Posted in automotive, planning on October 30, 2014 |
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Transportation planning is heavily biased in favor of cars, at the expense of other road users. That is the not-very-shocking conclusion of a new UC Denver study:
America’s streets are designed and evaluated with a an inherent bias toward the needs of motor vehicles, ignoring those of bicyclists, pedestrians, and public transit users, according to a new study co-authored by Wesley Marshall of the University of Colorado Denver.
“The most common way to measure transportation performance is with the level-of-service standard,” said Marshall, PhD, PE, assistant professor of civil engineering at the CU Denver College of Engineering and Applied Science, the premier public research university in Denver. “But that measure only tells us about the convenience of driving a car.”
Marshall co-wrote the study with Eric Dumbaugh, PhD, associate professor at Florida Atlantic University and director of Transportation and Livability for the Center for Urban and Environmental Solutions and Jeffrey Tumlin, owner and director of strategy at Nelson\Nygaard Consulting Associates in San Francisco.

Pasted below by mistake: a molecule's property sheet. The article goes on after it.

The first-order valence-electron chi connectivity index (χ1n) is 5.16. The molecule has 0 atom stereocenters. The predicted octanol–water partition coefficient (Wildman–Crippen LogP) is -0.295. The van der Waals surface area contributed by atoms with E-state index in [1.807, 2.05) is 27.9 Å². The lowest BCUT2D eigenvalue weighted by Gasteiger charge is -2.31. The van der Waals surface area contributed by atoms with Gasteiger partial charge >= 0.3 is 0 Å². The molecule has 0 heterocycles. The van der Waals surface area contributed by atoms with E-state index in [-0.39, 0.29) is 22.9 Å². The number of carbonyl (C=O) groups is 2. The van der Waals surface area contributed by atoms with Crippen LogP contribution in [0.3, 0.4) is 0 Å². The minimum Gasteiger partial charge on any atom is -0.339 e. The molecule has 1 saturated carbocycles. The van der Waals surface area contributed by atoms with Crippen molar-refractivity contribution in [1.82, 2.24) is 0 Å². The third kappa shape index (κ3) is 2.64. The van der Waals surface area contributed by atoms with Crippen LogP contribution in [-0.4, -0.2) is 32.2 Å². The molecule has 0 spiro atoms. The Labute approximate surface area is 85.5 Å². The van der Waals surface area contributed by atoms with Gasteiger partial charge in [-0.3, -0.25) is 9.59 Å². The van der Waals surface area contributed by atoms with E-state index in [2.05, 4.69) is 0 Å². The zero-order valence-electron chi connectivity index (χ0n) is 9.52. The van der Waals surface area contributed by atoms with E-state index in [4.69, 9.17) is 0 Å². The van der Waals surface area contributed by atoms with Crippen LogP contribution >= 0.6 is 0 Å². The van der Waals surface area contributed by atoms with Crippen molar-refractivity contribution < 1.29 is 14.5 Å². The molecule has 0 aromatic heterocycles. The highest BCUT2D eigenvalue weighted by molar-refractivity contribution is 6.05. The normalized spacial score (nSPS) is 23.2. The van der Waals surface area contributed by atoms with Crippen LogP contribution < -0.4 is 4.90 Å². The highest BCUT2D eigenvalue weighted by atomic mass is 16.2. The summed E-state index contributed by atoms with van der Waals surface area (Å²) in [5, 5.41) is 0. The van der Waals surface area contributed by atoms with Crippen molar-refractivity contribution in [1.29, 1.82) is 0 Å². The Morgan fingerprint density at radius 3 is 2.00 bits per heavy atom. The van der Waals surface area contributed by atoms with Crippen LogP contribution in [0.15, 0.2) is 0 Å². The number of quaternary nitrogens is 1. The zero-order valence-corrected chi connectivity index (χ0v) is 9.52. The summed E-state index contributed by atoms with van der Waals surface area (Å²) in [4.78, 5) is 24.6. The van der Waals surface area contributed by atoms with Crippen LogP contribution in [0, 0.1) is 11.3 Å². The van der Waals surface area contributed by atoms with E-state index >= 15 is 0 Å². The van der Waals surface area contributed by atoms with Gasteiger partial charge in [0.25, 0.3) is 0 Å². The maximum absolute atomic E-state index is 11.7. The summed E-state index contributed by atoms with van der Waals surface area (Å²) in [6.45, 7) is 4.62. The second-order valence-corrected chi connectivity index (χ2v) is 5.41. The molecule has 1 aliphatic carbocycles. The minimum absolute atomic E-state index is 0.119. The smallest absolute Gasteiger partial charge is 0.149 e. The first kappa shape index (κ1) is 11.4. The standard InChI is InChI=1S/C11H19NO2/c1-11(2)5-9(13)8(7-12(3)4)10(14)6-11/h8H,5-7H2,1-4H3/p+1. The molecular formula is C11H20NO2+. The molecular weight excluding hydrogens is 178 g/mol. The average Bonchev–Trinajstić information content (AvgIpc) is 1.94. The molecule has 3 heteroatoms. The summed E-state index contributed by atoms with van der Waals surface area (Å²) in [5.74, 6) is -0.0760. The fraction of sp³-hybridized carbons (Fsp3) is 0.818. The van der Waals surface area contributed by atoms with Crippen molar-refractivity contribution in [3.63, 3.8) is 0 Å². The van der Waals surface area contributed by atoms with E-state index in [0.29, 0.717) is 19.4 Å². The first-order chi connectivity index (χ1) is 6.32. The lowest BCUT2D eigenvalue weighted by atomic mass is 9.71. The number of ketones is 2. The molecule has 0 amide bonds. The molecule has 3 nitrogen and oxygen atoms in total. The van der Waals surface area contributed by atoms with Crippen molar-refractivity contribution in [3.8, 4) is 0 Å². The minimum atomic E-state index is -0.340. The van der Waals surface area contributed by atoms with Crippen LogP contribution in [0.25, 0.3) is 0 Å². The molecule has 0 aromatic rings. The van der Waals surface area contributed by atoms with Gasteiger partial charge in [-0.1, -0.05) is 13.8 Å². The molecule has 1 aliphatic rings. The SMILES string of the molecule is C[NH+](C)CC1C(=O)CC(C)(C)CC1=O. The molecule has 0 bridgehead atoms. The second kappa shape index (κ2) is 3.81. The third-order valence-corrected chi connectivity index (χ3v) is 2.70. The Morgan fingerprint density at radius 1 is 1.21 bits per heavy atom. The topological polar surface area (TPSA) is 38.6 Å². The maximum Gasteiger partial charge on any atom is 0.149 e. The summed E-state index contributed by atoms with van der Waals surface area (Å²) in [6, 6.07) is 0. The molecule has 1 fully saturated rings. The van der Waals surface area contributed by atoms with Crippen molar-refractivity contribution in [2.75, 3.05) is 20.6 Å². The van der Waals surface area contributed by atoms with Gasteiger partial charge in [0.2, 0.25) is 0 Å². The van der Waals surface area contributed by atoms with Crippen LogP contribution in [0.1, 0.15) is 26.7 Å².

According to Dumbaugh, many people assume roads are designed with all users in mind when in fact they are dedicated almost entirely to the needs of motor vehicles.
“Transit, bikes, and pedestrians are seen as worthwhile only by how much they reduce delays or increase speeds for motor vehicles,” he said. “Regardless of how efficient they may be in moving people.”
Planners try to eliminate automobile congestion to increase economic competitiveness. But as Dumbaugh points out, that may be counter-productive:
In fact, a previous study by Dumbaugh revealed that as per capita traffic delay went up, so did per capita Gross Domestic Product. Every 10 percent increase in traffic delay per person was associated with a 3.4 percent increase in per capita GDP. That’s because traffic congestion is usually a byproduct of a vibrant, economically productive city, the study said.
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Posted in planning, tagged Berkeley, Sierra Club on September 18, 2014 |
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In 2010, the NY Times published article on the Northern Alameda Chapter of the Sierra Club. It was not a flattering article, as it went into the group’s reluctance to embrace smart-growth policies. Many of its members were opposed to in-fill development in the downtown area (near the BART station). At the time, I pointed out that the group was endorsing candidates opposed to AC Transit BRT.